In Bangladesh, Saudi Arabia, Yemen, Pakistan, the Maldives, Iran, Afghanistan, and Kuwait, it is illegal to drink alcohol. Most of these countries ban alcohol for religious purposes. For example, in Bangladesh, alcohol is illegal to Muslims but is legal to non-Muslim tourists in private. In Pakistan, non-Muslim citizens may possess alcohol if they are using it in a religious ceremony. In the Maldives, alcohol is legal to tourists over the age of 18, but the sale of alcohol to local Maldivians is punishable by law. Alcohol is illegal in Iran, however, minority religious groups may purchase small amounts of alcohol from shop owners who are of the same minority religion.

Saudi Arabia is one example of a country with severe punishments for the consumption or possession of alcohol. Anyone who drinks or possesses alcohol may be arrested and put on trial. If the accusations of alcohol consumption or possession ring true, the guilty party can be subject to heavy fines, long prison sentences, and even whippings.

In Libya, Somalia, and Sudan, it is illegal to consume any alcoholic beverages. In Libya, this prohibition has led to black markets for the sale of alcohol. Somalia also has implemented very strict laws when it comes to the production of alcohol. This Islamic country bans all alcohol-related activity, including the manufacture, trade, and consumption of alcohol. However, non-Muslims and tourists may consume alcohol in the privacy of their own home. Sudan has prohibited the manufacture, sale, possession, and consumption of alcohol since 1983.

Too Young, or Just Right?

On the flip side, the youngest drinking age on our list belongs to Germany. In Germany, if a 14-year-old is accompanied by a parent or legal guardian, it is legal for them to consume or purchase beer, wine, and cider. Without a parent or legal guardian, you must be 16 years or older in order to consume or purchase the alcohol. However, when it comes to hard liquor, you must be 18 years or older in order to serve, sell or supply. Any violations of these rules may result in a fine of up to 50.000€ or over $60,000.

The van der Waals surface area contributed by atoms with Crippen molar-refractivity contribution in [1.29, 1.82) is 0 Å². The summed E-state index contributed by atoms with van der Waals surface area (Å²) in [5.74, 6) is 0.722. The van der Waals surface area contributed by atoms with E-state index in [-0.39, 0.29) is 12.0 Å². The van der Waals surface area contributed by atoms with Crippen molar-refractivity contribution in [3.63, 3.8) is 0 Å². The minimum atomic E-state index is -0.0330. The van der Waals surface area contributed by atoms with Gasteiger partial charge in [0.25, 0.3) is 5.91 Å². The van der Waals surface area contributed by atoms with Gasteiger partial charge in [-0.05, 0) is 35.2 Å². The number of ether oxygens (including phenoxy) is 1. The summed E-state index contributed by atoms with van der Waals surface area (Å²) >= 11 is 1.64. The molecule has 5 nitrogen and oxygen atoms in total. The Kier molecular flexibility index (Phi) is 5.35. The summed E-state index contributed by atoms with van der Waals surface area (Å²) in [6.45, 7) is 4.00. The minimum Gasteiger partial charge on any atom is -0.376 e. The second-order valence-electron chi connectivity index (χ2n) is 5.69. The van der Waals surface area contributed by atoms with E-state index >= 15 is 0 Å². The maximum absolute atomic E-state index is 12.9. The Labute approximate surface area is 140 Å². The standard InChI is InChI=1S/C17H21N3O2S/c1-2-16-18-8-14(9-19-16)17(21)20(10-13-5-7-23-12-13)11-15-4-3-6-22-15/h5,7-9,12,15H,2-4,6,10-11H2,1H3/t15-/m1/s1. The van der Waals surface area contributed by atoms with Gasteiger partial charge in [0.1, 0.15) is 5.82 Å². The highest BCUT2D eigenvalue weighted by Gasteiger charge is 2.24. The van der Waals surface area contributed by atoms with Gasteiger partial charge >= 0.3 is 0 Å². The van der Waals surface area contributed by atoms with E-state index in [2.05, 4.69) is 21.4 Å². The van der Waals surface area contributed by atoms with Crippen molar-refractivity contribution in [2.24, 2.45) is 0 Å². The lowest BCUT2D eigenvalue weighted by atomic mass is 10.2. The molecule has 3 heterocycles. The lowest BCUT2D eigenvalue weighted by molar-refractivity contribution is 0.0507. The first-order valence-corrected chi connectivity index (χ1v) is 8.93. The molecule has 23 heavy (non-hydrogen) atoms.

Regardless of your views on the world’s differing alcohol policies, the map above provides a glimpse into the lives of young adults across the globe. Make your own map like the one above with BatchGeo.

Where the U.S. Guzzles the Most Water

The United States used 354,550.89 millions of gallons of water per day in 2010, and each state and county contributed very different amounts of water to that grand total. Even at the state level, water usage can be as individual as a fingerprint. We turned that individuality up a notch when we mapped the United States’ water usage at the county level.

View County Level Water Usage in a full screen map

The average county’s water usage was just under 110 millions of gallons per day. Curious to see which counties are way over or way under the average water usage, and what they’re using all that H2O for? Read on for details about the water usage of over 3,000 U.S. counties.

You Used How Much to Water the Lawn: Counties with the Highest Domestic Water Usage Per Capita

The domestic water usage is comprised of all the water used for home-related activities such as drinking, showering, watering plants, washing pets, etc. We were curious to see what the numbers would show us when we focused solely on domestic water usage per capita. We narrowed down the data to populations over 500,000 to see which large counties use a whole lot of water.